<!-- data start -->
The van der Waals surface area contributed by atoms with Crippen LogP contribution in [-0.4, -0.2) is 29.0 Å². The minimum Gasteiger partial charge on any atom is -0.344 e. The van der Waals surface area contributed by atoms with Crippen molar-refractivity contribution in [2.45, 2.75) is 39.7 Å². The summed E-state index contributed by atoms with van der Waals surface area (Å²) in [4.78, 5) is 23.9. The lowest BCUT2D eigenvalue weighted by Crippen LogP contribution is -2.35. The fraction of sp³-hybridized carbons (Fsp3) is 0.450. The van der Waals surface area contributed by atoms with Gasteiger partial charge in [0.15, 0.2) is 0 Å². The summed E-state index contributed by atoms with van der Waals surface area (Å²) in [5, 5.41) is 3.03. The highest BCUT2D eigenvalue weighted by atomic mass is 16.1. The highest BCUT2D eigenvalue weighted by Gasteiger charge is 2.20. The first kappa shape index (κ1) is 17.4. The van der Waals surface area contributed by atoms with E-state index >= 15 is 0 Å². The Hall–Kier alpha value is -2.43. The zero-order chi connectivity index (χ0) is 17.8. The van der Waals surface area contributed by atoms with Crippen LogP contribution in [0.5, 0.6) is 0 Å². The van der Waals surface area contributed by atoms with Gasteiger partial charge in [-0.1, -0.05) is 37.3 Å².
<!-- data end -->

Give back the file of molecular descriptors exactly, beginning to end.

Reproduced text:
The van der Waals surface area contributed by atoms with Crippen LogP contribution in [-0.4, -0.2) is 29.0 Å². The minimum Gasteiger partial charge on any atom is -0.344 e. The van der Waals surface area contributed by atoms with Crippen molar-refractivity contribution in [2.45, 2.75) is 39.7 Å². The summed E-state index contributed by atoms with van der Waals surface area (Å²) in [4.78, 5) is 23.9. The lowest BCUT2D eigenvalue weighted by Crippen LogP contribution is -2.35. The fraction of sp³-hybridized carbons (Fsp3) is 0.450. The van der Waals surface area contributed by atoms with Gasteiger partial charge in [0.15, 0.2) is 0 Å². The summed E-state index contributed by atoms with van der Waals surface area (Å²) in [5, 5.41) is 3.03. The highest BCUT2D eigenvalue weighted by atomic mass is 16.1. The highest BCUT2D eigenvalue weighted by Gasteiger charge is 2.20. The first kappa shape index (κ1) is 17.4. The van der Waals surface area contributed by atoms with E-state index >= 15 is 0 Å². The Hall–Kier alpha value is -2.43. The zero-order chi connectivity index (χ0) is 17.8. The van der Waals surface area contributed by atoms with Crippen LogP contribution in [0.5, 0.6) is 0 Å². The van der Waals surface area contributed by atoms with Gasteiger partial charge in [-0.1, -0.05) is 37.3 Å².